Senate Majority Leader Harry Reid (D-Nev.), foreground, and Sen. Charles… (J. Scott Applewhite, AP )
WASHINGTON — Legislation to fund the government cleared the Senate on Friday but moved to the House, where infighting among the Republican majority left little time for Congress to act before a midnight Monday deadline to avert a shutdown of many government programs.
House Speaker John A. Boehner (R-Ohio) left the Capitol after a midmorning meeting with his leadership team failed to reach consensus on an approach. He plans to assemble Republicans again at noon Saturday.
The Democrats who control the Senate easily beat back a GOP strategy led by Sen. Ted Cruz (R-Texas) that aimed to tie the government funding bill to a measure that would have blocked President Obama's healthcare law. More than half of the Republican senators joined the Democrats in rejecting Cruz's hard-line approach.
But Cruz and his conservative Republican allies in the House have refused to relinquish the fight. The senator met privately with tea party lawmakers in the House this week, complicating Boehner's efforts to unite his restive majority around a strategy.
As the speaker and his leadership team tried to devise an endgame, federal agencies began notifying employees about whether they would be furloughed in the event of a shutdown, and prepared to shutter the popular Smithsonian museums, close national parks and halt many basic government services.
Obama, in a late-afternoon appearance in the White House briefing room, warned Republicans not to "threaten to burn the house down simply because you haven't gotten 100% of your way."
"My message to Congress is this: Do not shut down the government. Do not shut down the economy," he said. "Pass a budget on time. Pay our bills on time. Refocus on the everyday concerns of the American people."
The president cast the GOP effort as "political grandstanding" and said he would not buckle. "The House Republicans are so concerned with appeasing the tea party that they've threatened a government shutdown or worse unless I gut or repeal the Affordable Care Act," Obama said. "That's not going to happen."
Tea party Republicans see the threat of a shutdown as their best chance to stop the Affordable Care Act before Tuesday, when the online marketplaces to buy health insurance under the new law are set to open. But the president said Friday that the marketplaces would open on time even if there is a shutdown. "That's a done deal," he said.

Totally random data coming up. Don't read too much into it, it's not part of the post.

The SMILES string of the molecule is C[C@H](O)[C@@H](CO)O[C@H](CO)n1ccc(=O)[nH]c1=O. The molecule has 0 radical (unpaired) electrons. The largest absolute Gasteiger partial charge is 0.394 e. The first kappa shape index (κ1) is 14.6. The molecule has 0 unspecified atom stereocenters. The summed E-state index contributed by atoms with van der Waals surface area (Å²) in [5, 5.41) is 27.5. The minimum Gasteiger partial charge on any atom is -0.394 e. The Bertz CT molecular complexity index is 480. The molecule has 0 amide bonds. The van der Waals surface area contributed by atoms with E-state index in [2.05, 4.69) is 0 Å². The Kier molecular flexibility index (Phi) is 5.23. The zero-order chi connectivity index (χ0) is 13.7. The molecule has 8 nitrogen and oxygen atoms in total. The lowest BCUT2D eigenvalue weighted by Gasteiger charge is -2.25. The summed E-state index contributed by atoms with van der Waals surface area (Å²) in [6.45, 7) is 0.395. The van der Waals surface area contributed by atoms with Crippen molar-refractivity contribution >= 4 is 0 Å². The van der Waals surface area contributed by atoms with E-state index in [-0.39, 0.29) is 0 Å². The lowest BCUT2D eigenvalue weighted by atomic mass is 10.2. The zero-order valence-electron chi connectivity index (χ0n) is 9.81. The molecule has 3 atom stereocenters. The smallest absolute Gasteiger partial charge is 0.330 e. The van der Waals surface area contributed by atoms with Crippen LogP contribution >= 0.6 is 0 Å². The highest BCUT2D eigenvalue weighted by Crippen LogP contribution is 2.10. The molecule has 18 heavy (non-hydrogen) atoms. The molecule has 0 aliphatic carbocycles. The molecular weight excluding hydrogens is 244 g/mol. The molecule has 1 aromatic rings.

Many Republican strategists have warned that voters will blame their party for a shutdown, noting that happened the last time government offices were shuttered in 1995 and 1996. But many conservative lawmakers were not in Congress then and have rejected such warnings, saying polls show Americans do not support Obamacare.
Republicans, meanwhile, sought to blame Obama for the standoff.
"The House will take action that reflects the fundamental fact that Americans don't want a government shutdown and they don't want the train wreck that is Obamacare," said Boehner spokesman Brendan Buck. "Grandstanding from the president, who refuses to even be a part of the process, won't bring Congress any closer to a resolution."
The deep GOP divisions spilled into the open this week as Cruz rankled fellow Republicans with his attention-getting, 21-hour-plus Senate speech promoting what many colleagues view as a doomed strategy.
Cruz and Sen. Mike Lee (R-Utah) met Thursday with some of the most conservative House Republicans for a dinner that lasted late into the evening. The senators encouraged their colleagues to stand firm against any funding bill that does not fully delay the healthcare law.
"I am hopeful; I am confident that the House will continue to stand its ground, continue to listen to the American people and step up to respond and to stop this train wreck — this nightmare that is Obamacare," Cruz said after the Senate votes that sent the bill back to the House without the provision to cut money for the healthcare program.
At the same time, the U.S. Chamber of Commerce, which is influential among Republicans, urged Congress in a letter also signed by 235 other groups not to shut down the government or default on the debt. The debt limit must be raised by Oct. 17 for the nation to continue paying its bills and avoid a default.
The party's former standard-bearer, presidential candidate Mitt Romney, also warned against the strategy. "The tactic of using a government shutdown to try and push that will be counterproductive politically," he said in an interview on CNN's "The Lead with Jake Tapper." "I don't think that will be as effective."
House Republicans plan to discuss several proposals Saturday that would tie a new Obamacare rollback provision to the funding bill. That could prolong the standoff with the Senate and lead to a legislative pingpong that could take days to resolve, all but ensuring that the government would shut down.